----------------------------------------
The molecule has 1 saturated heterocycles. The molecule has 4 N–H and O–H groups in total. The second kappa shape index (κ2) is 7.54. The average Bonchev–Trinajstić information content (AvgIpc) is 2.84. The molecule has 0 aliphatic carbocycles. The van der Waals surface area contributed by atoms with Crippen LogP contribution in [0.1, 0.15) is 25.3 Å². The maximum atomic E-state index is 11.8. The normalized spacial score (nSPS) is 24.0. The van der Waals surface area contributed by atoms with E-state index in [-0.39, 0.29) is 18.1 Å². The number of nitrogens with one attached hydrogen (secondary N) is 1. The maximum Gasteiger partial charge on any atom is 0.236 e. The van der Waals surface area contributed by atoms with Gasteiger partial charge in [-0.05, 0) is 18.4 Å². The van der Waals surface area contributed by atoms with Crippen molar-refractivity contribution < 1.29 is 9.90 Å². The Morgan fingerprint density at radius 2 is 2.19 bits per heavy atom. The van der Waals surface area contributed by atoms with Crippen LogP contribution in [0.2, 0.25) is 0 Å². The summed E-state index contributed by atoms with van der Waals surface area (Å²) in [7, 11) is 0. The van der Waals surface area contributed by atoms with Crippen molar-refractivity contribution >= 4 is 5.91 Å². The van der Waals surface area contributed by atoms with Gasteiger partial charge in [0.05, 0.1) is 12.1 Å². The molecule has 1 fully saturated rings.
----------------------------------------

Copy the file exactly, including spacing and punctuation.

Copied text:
The molecule has 1 saturated heterocycles. The molecule has 4 N–H and O–H groups in total. The second kappa shape index (κ2) is 7.54. The average Bonchev–Trinajstić information content (AvgIpc) is 2.84. The molecule has 0 aliphatic carbocycles. The van der Waals surface area contributed by atoms with Crippen LogP contribution in [0.1, 0.15) is 25.3 Å². The maximum atomic E-state index is 11.8. The normalized spacial score (nSPS) is 24.0. The van der Waals surface area contributed by atoms with E-state index in [-0.39, 0.29) is 18.1 Å². The number of nitrogens with one attached hydrogen (secondary N) is 1. The maximum Gasteiger partial charge on any atom is 0.236 e. The van der Waals surface area contributed by atoms with Gasteiger partial charge in [-0.05, 0) is 18.4 Å². The van der Waals surface area contributed by atoms with Crippen molar-refractivity contribution < 1.29 is 9.90 Å². The Morgan fingerprint density at radius 2 is 2.19 bits per heavy atom. The van der Waals surface area contributed by atoms with Crippen LogP contribution in [0.2, 0.25) is 0 Å². The summed E-state index contributed by atoms with van der Waals surface area (Å²) in [7, 11) is 0. The van der Waals surface area contributed by atoms with Crippen molar-refractivity contribution >= 4 is 5.91 Å². The van der Waals surface area contributed by atoms with Gasteiger partial charge in [0.05, 0.1) is 12.1 Å². The molecule has 1 fully saturated rings.